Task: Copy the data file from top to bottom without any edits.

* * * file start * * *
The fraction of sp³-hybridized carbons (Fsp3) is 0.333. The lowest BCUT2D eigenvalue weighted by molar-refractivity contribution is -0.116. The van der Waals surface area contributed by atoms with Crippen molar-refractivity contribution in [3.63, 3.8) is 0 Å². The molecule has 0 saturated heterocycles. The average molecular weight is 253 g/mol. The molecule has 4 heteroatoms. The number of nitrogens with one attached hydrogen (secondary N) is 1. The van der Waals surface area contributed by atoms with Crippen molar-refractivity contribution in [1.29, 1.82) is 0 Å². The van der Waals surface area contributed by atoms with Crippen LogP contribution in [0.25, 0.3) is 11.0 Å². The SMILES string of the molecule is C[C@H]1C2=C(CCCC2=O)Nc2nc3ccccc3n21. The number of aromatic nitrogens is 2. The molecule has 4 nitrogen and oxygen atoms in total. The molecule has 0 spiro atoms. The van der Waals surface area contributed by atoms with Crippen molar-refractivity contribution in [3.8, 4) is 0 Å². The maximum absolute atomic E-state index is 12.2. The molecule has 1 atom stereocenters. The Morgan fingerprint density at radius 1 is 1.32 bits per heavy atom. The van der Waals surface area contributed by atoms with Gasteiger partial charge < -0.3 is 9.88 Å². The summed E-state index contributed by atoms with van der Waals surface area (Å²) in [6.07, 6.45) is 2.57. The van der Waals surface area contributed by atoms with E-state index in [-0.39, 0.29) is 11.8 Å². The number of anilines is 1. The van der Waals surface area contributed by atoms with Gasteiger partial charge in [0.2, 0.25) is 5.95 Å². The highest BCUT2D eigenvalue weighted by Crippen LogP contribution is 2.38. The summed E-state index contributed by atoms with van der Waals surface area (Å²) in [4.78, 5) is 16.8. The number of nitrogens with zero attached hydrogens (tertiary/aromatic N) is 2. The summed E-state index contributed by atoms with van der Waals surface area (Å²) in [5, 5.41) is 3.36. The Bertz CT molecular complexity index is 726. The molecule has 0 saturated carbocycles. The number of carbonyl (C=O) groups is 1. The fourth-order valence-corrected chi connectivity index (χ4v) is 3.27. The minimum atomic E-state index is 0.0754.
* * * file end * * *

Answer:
The fraction of sp³-hybridized carbons (Fsp3) is 0.333. The lowest BCUT2D eigenvalue weighted by molar-refractivity contribution is -0.116. The van der Waals surface area contributed by atoms with Crippen molar-refractivity contribution in [3.63, 3.8) is 0 Å². The molecule has 0 saturated heterocycles. The average molecular weight is 253 g/mol. The molecule has 4 heteroatoms. The number of nitrogens with one attached hydrogen (secondary N) is 1. The van der Waals surface area contributed by atoms with Crippen molar-refractivity contribution in [1.29, 1.82) is 0 Å². The van der Waals surface area contributed by atoms with Crippen LogP contribution in [0.25, 0.3) is 11.0 Å². The SMILES string of the molecule is C[C@H]1C2=C(CCCC2=O)Nc2nc3ccccc3n21. The number of aromatic nitrogens is 2. The molecule has 4 nitrogen and oxygen atoms in total. The molecule has 0 spiro atoms. The van der Waals surface area contributed by atoms with Crippen molar-refractivity contribution in [3.8, 4) is 0 Å². The maximum absolute atomic E-state index is 12.2. The molecule has 1 atom stereocenters. The Morgan fingerprint density at radius 1 is 1.32 bits per heavy atom. The van der Waals surface area contributed by atoms with Gasteiger partial charge < -0.3 is 9.88 Å². The summed E-state index contributed by atoms with van der Waals surface area (Å²) in [6.07, 6.45) is 2.57. The van der Waals surface area contributed by atoms with E-state index in [-0.39, 0.29) is 11.8 Å². The number of anilines is 1. The van der Waals surface area contributed by atoms with Gasteiger partial charge in [0.2, 0.25) is 5.95 Å². The highest BCUT2D eigenvalue weighted by Crippen LogP contribution is 2.38. The summed E-state index contributed by atoms with van der Waals surface area (Å²) in [4.78, 5) is 16.8. The number of nitrogens with zero attached hydrogens (tertiary/aromatic N) is 2. The summed E-state index contributed by atoms with van der Waals surface area (Å²) in [5, 5.41) is 3.36. The Bertz CT molecular complexity index is 726. The molecule has 0 saturated carbocycles. The number of carbonyl (C=O) groups is 1. The fourth-order valence-corrected chi connectivity index (χ4v) is 3.27. The minimum atomic E-state index is 0.0754.